An interesting special case is a correlation matrix, a symmetric positive semidefinite matrix with unit diagonal, for which the inequalities are

\notag     \lambda_1 \ge 1, \quad     \lambda_1+ \lambda_2\ge 2, \quad \dots, \quad     \lambda_1+ \lambda_2 + \cdots + \lambda_{n-1} \ge n-1,

and \lambda_1+ \lambda_2 + \cdots + \lambda_n = n. Here is an illustration in MATLAB.

>> n = 5; rng(1); A = gallery('randcorr',n);
>> e = sort(eig(A)','descend'), partial_sums = cumsum(e)
e =
  2.2701e+00   1.3142e+00   9.5280e-01   4.6250e-01   3.6045e-04
partial_sums =
  2.2701e+00   3.5843e+00   4.5371e+00   4.9996e+00   5.0000e+00

Ky Fan (1949) proved a majorization relation between the eigenvalues of A, B, and A+B:

\notag   \displaystyle\sum_{i=1}^k \lambda_i(A+B) \le   \displaystyle\sum_{i=1}^k \lambda_i(A) +   \displaystyle\sum_{i=1}^k \lambda_i(B), \quad k = 1\colon n.

For k = 1, the inequality is the same as the upper bound of (1), and for k = n it is an equality: \mathrm{trace}(A+B) = \mathrm{trace}(A) + \mathrm{trace}(B).

Ostrowski’s Theorem

For a Hermitian A and a nonsingular X, the transformation A\to X^*AX is a congruence transformation. Sylvester’s law of inertia says that congruence transformations preserve the inertia. A result of Ostrowski (1959) goes further by providing bounds on the ratios of the eigenvalues of the original and transformed matrices.

Theorem (Ostrowski).

For a Hermitian A\in \mathbb{C}^{n\times n} and X\in\mathbb{C}^{n\times n},

\lambda_k(X^*AX) = \theta_k \lambda_k(A), \quad k=1\colon n,

where \lambda_n(X^*X) \le \theta_k \le \lambda_1(X^*X).

If X is unitary then X^*X = I and so Ostrowski’s theorem reduces to the fact that a congruence with a unitary matrix is a similarity transformation and so preserves eigenvalues. The theorem shows that the further X is from being unitary the greater the potential change in the eigenvalues.

Ostrowski’s theorem can be generalized to the situation where X is rectangular (Higham and Cheng, 1998).

Interrelations

The results we have described are strongly interrelated. For example, the Courant–Fischer theorem and the Cauchy interlacing theorem can be derived from each other, and Ostrowski’s theorem can be proved using the Courant–Fischer Theorem.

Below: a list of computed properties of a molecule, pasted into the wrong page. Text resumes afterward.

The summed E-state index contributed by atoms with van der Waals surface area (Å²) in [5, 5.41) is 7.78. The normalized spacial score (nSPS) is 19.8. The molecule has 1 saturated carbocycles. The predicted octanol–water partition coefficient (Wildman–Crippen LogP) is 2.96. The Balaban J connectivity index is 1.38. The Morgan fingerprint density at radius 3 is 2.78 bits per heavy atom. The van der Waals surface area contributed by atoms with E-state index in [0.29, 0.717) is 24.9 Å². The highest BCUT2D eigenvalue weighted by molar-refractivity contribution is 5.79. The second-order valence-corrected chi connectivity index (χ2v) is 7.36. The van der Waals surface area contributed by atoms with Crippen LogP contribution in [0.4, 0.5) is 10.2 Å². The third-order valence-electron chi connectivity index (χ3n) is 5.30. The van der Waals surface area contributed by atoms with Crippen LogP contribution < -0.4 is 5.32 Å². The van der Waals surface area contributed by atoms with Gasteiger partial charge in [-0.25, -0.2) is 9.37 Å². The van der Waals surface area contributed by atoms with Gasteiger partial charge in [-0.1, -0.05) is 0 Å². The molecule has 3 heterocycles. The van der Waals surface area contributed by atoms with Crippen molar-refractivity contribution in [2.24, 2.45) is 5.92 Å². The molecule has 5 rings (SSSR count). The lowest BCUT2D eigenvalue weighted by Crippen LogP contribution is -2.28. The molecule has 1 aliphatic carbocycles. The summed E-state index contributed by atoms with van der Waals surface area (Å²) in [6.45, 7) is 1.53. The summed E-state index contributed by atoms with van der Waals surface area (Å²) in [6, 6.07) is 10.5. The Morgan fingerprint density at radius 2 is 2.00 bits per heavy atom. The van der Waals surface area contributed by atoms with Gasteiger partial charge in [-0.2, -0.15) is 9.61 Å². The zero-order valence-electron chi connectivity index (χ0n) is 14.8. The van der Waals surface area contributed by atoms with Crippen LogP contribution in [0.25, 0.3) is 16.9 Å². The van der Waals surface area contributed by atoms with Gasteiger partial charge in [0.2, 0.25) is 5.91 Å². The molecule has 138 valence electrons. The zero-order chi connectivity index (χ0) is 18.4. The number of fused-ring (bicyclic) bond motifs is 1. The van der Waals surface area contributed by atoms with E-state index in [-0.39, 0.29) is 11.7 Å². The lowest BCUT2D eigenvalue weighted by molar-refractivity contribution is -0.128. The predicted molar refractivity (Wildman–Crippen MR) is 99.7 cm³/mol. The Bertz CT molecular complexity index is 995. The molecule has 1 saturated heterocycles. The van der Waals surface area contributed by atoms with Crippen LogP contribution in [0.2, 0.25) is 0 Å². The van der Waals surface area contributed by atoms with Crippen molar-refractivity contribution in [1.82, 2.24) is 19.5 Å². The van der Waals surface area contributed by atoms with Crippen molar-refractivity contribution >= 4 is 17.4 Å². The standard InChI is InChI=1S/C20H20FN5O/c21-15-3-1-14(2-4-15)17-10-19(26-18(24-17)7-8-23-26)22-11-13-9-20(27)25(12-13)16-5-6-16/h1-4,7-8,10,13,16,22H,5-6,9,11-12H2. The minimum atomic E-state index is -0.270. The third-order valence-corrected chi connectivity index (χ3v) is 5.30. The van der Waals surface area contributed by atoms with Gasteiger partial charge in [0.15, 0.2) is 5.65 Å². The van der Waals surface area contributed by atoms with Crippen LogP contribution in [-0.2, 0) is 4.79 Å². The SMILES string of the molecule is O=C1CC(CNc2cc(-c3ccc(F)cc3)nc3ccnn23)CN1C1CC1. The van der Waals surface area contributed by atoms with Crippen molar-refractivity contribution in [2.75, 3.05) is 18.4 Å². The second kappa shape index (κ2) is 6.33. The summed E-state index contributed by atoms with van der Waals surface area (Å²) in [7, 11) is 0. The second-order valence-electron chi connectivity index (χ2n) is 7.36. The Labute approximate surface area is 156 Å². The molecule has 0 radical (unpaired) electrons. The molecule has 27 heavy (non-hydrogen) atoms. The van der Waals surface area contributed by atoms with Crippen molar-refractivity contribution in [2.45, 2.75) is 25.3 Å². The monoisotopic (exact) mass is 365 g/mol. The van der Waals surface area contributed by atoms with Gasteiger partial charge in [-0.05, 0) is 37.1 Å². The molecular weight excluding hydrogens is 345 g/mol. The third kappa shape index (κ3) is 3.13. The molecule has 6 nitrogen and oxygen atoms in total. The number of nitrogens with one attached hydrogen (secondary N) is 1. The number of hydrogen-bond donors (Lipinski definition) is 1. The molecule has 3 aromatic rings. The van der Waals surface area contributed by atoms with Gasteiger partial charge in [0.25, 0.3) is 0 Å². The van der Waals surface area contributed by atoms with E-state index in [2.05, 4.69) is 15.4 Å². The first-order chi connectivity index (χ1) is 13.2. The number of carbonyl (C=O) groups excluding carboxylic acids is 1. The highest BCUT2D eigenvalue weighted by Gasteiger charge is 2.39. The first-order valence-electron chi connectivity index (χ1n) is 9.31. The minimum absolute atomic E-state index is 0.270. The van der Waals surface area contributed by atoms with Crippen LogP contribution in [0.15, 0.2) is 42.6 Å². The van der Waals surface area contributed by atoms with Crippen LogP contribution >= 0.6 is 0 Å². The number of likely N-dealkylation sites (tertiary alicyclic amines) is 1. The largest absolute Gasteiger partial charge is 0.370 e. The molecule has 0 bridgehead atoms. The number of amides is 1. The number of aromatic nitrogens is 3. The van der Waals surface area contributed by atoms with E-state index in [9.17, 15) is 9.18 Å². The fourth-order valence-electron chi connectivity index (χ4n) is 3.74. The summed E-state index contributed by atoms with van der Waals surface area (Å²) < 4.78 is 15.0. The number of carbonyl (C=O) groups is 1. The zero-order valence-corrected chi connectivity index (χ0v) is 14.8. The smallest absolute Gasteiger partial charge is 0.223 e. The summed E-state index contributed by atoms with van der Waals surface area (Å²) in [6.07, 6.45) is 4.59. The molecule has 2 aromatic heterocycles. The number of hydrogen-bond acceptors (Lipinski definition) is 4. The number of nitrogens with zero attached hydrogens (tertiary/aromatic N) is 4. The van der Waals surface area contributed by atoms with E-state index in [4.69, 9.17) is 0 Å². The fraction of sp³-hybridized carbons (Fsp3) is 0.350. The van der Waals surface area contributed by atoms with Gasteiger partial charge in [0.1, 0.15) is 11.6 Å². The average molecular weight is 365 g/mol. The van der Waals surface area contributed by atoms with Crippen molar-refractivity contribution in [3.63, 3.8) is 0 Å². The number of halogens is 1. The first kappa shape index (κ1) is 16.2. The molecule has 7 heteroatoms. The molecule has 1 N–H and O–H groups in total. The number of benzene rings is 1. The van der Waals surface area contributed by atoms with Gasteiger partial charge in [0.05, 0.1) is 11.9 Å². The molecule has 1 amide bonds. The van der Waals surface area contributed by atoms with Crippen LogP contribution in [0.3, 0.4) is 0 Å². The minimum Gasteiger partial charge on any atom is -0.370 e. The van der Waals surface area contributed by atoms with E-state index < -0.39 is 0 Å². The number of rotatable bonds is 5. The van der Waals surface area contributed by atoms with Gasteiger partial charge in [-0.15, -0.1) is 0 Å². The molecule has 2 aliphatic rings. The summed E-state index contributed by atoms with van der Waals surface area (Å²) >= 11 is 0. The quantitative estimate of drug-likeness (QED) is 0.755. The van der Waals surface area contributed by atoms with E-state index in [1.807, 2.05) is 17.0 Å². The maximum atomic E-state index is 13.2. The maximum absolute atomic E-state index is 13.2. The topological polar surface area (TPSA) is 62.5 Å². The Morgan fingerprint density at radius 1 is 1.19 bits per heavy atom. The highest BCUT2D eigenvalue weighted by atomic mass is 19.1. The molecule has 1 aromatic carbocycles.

References

SIAM CSE21 Minisymposium on Reduced Precision Arithmetic and Stochastic Rounding

This minisymposium took place at the SIAM Conference on Computational Science and Engineering, March 2, 2021. This page makes available slides from some of the talks.

Minisymposium description: Reduced precision floating-point arithmetic, such as IEEE half precision and bfloat16, is increasingly available in hardware. Low precision computations promise major increases in speed and reductions in data communication costs, but they also bring an increased risk of overflow, underflow, and loss of accuracy. One way to improve the results of low precision computations is to use stochastic rounding instead of round to nearest, and this is proving popular in machine learning. This minisymposium will discuss recent advances in exploitation and analysis of reduced precision arithmetic and stochastic rounding.

Algorithms for Stochastically Rounded Elementary Arithmetic Operations in IEEE 754 Floating-Point Arithmetic Massimiliano Fasi, Örebro University, Sweden; Mantas Mikaitis, University of Manchester, United Kingdom. Abstract. Slides.

Reduced Precision Elementary Functions Jean-Michel Muller, ENS Lyon, France. Abstract. Slides.

Effect of Reduced Precision and Stochastic Rounding in the Numerical Solution of Parabolic Equations Matteo Croci and Michael B. Giles, University of Oxford, United Kingdom. Abstract. Slides.

Stochastic Rounding and its Probabilistic Backward Error Analysis Michael P. Connolly and Nicholas J. Higham, University of Manchester, United Kingdom; Theo Mary, Sorbonne Universités and CNRS, France. Abstract. Slides.

Stochastic Rounding in Weather and Climate Models Milan Kloewer, Edmund Paxton, and Matthew Chantry, University of Oxford, United Kingdom Abstract. Slides.

Matrix Rank Relations

Matrix rank is an important concept in linear algebra. While rank deficiency can be a sign of an incompletely or improperly specified problem (a singular system of linear equations, for example), in some problems low rank of a matrix is a desired property or outcome. Here we present some fundamental rank relations in a concise form useful for reference. These are all immediate consequences of the singular value decomposition (SVD), but we give elementary (albeit not entirely self-contained) proofs of them.

The rank of a matrix A\in\mathbb{R}^{m\times n} is the maximum number of linearly independent columns, which is the dimension of the range space of A, \mathrm{range}(A) = \{\, Ax: x \in\mathbb{R}^n \,\}. An important but non-obvious fact is that this is the same as the maximum number of linearly independent rows (see (5) below).

A rank-1 matrix has the form xy^*, where x and y are nonzero vectors. Every column is a multiple of x and every row is a multiple of y^*. A sum of k rank-1 matrices has the form

\notag    A = \displaystyle\sum_{i=1}^{k} x_iy_i^*      =  \begin{bmatrix} x_1 & x_2 & \dots & x_k \end{bmatrix}         \begin{bmatrix} y_1^* \\ y_2^* \\ \vdots\\ y_k^* \end{bmatrix}      \equiv XY^*.         \qquad (0)

Each column of A is a linear combination of the vectors x_1, x_2, …, x_k, so A has at most k linearly independent columns, that is, A has rank at most k. In fact, \mathrm{rank}(A) = k if X and Y have rank k, as follows from (4) below. Any rank-k matrix can be written in the form (0) with X and Y of rank k; indeed this is the full-rank factorization below.

Here are some fundamental rank equalities and inequalities.

Rank-Nullity Theorem

The rank-nullity theorem says that